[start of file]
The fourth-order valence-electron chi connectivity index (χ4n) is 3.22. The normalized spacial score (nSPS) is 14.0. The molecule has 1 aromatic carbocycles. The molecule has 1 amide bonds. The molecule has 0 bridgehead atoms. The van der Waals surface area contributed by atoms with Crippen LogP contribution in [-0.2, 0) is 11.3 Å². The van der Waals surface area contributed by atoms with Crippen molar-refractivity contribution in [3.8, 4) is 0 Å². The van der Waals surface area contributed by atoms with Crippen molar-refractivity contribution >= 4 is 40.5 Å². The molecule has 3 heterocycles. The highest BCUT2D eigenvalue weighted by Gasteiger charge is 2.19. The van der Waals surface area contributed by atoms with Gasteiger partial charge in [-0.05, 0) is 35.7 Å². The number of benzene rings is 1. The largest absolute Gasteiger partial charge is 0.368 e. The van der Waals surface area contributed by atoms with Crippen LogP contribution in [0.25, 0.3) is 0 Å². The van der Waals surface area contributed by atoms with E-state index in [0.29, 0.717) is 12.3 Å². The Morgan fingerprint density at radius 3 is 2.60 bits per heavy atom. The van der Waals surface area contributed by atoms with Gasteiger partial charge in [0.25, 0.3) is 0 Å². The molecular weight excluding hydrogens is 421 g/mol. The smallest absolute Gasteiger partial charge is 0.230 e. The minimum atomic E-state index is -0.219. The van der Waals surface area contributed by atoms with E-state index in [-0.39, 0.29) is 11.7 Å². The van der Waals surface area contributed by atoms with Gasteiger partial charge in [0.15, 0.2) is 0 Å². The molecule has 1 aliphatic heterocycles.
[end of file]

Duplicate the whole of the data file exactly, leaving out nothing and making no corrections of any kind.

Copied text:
The fourth-order valence-electron chi connectivity index (χ4n) is 3.22. The normalized spacial score (nSPS) is 14.0. The molecule has 1 aromatic carbocycles. The molecule has 1 amide bonds. The molecule has 0 bridgehead atoms. The van der Waals surface area contributed by atoms with Crippen LogP contribution in [-0.2, 0) is 11.3 Å². The van der Waals surface area contributed by atoms with Crippen molar-refractivity contribution in [3.8, 4) is 0 Å². The van der Waals surface area contributed by atoms with Crippen molar-refractivity contribution >= 4 is 40.5 Å². The molecule has 3 heterocycles. The highest BCUT2D eigenvalue weighted by Gasteiger charge is 2.19. The van der Waals surface area contributed by atoms with Gasteiger partial charge in [-0.05, 0) is 35.7 Å². The number of benzene rings is 1. The largest absolute Gasteiger partial charge is 0.368 e. The van der Waals surface area contributed by atoms with Crippen LogP contribution in [0.25, 0.3) is 0 Å². The van der Waals surface area contributed by atoms with E-state index in [0.29, 0.717) is 12.3 Å². The Morgan fingerprint density at radius 3 is 2.60 bits per heavy atom. The van der Waals surface area contributed by atoms with Gasteiger partial charge in [0.25, 0.3) is 0 Å². The molecular weight excluding hydrogens is 421 g/mol. The smallest absolute Gasteiger partial charge is 0.230 e. The minimum atomic E-state index is -0.219. The van der Waals surface area contributed by atoms with E-state index in [-0.39, 0.29) is 11.7 Å². The van der Waals surface area contributed by atoms with Gasteiger partial charge in [0.15, 0.2) is 0 Å². The molecule has 1 aliphatic heterocycles.